Caitlin Yarsky Black Hammer Reborn Q & A Interview by Anthony Andujar Jr  5/16/22

Interviewer: Anthony Andujar Jr

Interviewee: Caitlin Yarsky

Q1. You’ve been working in comics for some time, having worked on titles such as Buffy the Vampire Slayer (Boom Studios), Coyotes (Image), Bliss (Image), and various variant covers. You recently wrapped up work on the latest installment of the Black Hammer series, Black Hammer Reborn (Dark Horse Comics) with Jeff Lemiere (Writer), Dave Stewart (Colorist), and Nate Piekos (letterer). The first question that should be asked is: How did you get into comics? What started you on your journey to working within this beautiful medium of storytelling?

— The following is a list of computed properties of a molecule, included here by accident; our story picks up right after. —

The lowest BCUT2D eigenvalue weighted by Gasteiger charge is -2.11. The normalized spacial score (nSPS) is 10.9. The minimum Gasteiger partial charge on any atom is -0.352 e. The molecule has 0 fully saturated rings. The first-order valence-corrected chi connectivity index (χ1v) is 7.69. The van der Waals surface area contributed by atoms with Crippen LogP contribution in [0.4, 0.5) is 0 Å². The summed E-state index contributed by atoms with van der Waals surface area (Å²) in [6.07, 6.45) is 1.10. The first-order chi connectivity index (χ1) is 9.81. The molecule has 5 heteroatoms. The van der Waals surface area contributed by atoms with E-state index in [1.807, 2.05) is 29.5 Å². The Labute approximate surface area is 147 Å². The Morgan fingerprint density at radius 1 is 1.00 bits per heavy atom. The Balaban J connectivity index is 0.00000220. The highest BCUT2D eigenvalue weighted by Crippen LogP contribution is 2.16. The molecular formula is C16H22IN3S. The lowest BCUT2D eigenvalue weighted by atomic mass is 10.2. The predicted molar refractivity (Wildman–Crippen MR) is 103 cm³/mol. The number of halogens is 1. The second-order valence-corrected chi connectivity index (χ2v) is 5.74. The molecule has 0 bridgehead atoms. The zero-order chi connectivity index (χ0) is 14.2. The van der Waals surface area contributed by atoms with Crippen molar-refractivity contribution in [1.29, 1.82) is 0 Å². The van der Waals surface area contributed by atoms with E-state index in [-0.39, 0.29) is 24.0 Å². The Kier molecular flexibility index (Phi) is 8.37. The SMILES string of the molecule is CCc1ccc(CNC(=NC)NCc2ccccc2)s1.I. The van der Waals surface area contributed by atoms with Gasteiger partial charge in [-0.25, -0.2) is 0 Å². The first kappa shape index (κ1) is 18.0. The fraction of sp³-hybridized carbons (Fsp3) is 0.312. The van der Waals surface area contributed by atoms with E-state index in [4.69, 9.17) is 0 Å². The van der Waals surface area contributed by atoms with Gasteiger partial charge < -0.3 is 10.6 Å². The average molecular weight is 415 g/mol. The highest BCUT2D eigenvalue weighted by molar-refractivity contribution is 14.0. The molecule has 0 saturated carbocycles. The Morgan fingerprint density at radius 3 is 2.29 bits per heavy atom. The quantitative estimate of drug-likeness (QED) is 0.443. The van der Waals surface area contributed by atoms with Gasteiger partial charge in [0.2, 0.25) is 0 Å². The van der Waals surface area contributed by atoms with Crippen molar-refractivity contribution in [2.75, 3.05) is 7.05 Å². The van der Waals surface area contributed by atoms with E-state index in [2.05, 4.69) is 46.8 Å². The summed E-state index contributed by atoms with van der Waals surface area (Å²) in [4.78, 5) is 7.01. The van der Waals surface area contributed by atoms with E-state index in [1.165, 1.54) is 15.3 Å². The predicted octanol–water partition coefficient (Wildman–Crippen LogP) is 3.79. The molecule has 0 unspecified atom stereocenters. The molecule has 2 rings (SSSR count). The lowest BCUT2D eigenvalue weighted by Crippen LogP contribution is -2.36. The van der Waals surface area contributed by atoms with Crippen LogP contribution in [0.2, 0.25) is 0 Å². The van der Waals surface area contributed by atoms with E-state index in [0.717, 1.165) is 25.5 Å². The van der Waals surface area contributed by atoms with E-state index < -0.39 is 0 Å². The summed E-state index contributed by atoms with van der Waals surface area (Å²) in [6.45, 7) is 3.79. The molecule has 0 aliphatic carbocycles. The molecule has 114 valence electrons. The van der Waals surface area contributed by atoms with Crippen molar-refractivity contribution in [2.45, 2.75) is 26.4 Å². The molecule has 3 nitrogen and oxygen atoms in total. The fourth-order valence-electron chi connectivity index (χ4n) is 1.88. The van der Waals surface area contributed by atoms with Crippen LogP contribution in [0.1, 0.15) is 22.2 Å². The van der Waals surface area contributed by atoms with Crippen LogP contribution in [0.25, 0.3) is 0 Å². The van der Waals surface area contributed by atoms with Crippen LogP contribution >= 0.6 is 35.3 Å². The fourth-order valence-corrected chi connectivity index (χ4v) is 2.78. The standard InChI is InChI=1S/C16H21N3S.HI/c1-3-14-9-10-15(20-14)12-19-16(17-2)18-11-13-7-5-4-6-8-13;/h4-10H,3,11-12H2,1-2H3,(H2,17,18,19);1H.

CY:  I had been drawing personal comics on and off my whole life but hadn’t thought to try and turn that into any kind of career. I was working at a game studio for about 6 years when I saved up some money and left the job, and was able to stay with a friend rent-free for a while, as I figured out my new direction and pursued freelance illustration. When I decided to try comics, I wrote and drew a ten-page story and shopped it around as a portfolio piece. Early on I got some game, logo, animation, and a couple comic gigs, none of which got published. At some point, I was contacted by Sean Lewis who had seen my pages on Facebook (I had submitted to Boom!’s wall as part of their submission process). He sent me what he had written so far for Coyotes, and I loved the story and agreed to work with him. We eventually got picked up by Image and the rest is history.